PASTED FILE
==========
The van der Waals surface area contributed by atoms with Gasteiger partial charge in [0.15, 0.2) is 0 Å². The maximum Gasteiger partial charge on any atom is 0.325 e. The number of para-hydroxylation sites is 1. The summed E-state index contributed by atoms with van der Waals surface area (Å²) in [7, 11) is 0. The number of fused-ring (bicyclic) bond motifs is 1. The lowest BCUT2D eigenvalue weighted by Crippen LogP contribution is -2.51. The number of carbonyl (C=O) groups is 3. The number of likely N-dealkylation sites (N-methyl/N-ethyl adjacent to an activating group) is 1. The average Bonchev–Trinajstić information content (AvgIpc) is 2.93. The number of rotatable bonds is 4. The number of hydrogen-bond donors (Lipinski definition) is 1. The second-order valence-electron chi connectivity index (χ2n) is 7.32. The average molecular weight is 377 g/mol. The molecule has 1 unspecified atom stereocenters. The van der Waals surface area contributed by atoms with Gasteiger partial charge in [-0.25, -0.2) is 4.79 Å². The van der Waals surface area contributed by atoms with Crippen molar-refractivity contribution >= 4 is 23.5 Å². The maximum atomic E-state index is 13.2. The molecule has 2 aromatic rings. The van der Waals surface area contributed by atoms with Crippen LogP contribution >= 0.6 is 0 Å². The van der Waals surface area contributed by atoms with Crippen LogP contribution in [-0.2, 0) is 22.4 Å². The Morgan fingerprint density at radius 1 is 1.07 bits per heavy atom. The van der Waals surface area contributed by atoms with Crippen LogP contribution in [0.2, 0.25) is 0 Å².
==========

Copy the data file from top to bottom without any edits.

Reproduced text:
The van der Waals surface area contributed by atoms with Gasteiger partial charge in [0.15, 0.2) is 0 Å². The maximum Gasteiger partial charge on any atom is 0.325 e. The number of para-hydroxylation sites is 1. The summed E-state index contributed by atoms with van der Waals surface area (Å²) in [7, 11) is 0. The number of fused-ring (bicyclic) bond motifs is 1. The lowest BCUT2D eigenvalue weighted by Crippen LogP contribution is -2.51. The number of carbonyl (C=O) groups is 3. The number of likely N-dealkylation sites (N-methyl/N-ethyl adjacent to an activating group) is 1. The average Bonchev–Trinajstić information content (AvgIpc) is 2.93. The number of rotatable bonds is 4. The number of hydrogen-bond donors (Lipinski definition) is 1. The second-order valence-electron chi connectivity index (χ2n) is 7.32. The average molecular weight is 377 g/mol. The molecule has 1 unspecified atom stereocenters. The van der Waals surface area contributed by atoms with Gasteiger partial charge in [-0.25, -0.2) is 4.79 Å². The van der Waals surface area contributed by atoms with Crippen molar-refractivity contribution >= 4 is 23.5 Å². The maximum atomic E-state index is 13.2. The molecule has 2 aromatic rings. The van der Waals surface area contributed by atoms with Crippen LogP contribution >= 0.6 is 0 Å². The van der Waals surface area contributed by atoms with Crippen LogP contribution in [-0.2, 0) is 22.4 Å². The Morgan fingerprint density at radius 1 is 1.07 bits per heavy atom. The van der Waals surface area contributed by atoms with Crippen LogP contribution in [0.2, 0.25) is 0 Å².